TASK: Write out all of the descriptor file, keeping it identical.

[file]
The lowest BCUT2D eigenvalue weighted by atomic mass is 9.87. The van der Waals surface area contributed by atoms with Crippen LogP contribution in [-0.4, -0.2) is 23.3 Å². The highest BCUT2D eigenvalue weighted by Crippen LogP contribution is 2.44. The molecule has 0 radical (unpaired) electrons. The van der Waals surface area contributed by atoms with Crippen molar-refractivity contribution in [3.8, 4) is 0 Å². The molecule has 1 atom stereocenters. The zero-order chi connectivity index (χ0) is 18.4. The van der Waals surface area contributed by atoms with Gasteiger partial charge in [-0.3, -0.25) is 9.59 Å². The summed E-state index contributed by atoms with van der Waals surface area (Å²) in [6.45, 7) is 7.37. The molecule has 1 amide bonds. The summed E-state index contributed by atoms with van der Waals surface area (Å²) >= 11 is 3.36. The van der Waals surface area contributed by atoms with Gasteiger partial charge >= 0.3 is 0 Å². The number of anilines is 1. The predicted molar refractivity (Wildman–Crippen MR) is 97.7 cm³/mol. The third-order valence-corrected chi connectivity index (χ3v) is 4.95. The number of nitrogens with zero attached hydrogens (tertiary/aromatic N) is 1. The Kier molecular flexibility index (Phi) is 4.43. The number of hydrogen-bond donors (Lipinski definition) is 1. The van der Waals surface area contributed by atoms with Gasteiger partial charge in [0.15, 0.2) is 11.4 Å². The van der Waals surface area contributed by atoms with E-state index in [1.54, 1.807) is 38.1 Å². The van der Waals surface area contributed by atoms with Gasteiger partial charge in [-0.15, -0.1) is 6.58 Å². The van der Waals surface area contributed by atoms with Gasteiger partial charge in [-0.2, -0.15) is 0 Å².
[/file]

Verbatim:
The lowest BCUT2D eigenvalue weighted by atomic mass is 9.87. The van der Waals surface area contributed by atoms with Crippen LogP contribution in [-0.4, -0.2) is 23.3 Å². The highest BCUT2D eigenvalue weighted by Crippen LogP contribution is 2.44. The molecule has 0 radical (unpaired) electrons. The van der Waals surface area contributed by atoms with Crippen molar-refractivity contribution in [3.8, 4) is 0 Å². The molecule has 1 atom stereocenters. The zero-order chi connectivity index (χ0) is 18.4. The van der Waals surface area contributed by atoms with Gasteiger partial charge in [-0.3, -0.25) is 9.59 Å². The summed E-state index contributed by atoms with van der Waals surface area (Å²) in [6.45, 7) is 7.37. The molecule has 1 amide bonds. The summed E-state index contributed by atoms with van der Waals surface area (Å²) >= 11 is 3.36. The van der Waals surface area contributed by atoms with Gasteiger partial charge >= 0.3 is 0 Å². The number of anilines is 1. The predicted molar refractivity (Wildman–Crippen MR) is 97.7 cm³/mol. The third-order valence-corrected chi connectivity index (χ3v) is 4.95. The number of nitrogens with zero attached hydrogens (tertiary/aromatic N) is 1. The Kier molecular flexibility index (Phi) is 4.43. The number of hydrogen-bond donors (Lipinski definition) is 1. The van der Waals surface area contributed by atoms with Gasteiger partial charge in [0.15, 0.2) is 11.4 Å². The van der Waals surface area contributed by atoms with E-state index in [1.54, 1.807) is 38.1 Å². The van der Waals surface area contributed by atoms with Gasteiger partial charge in [-0.15, -0.1) is 6.58 Å². The van der Waals surface area contributed by atoms with Gasteiger partial charge in [-0.2, -0.15) is 0 Å².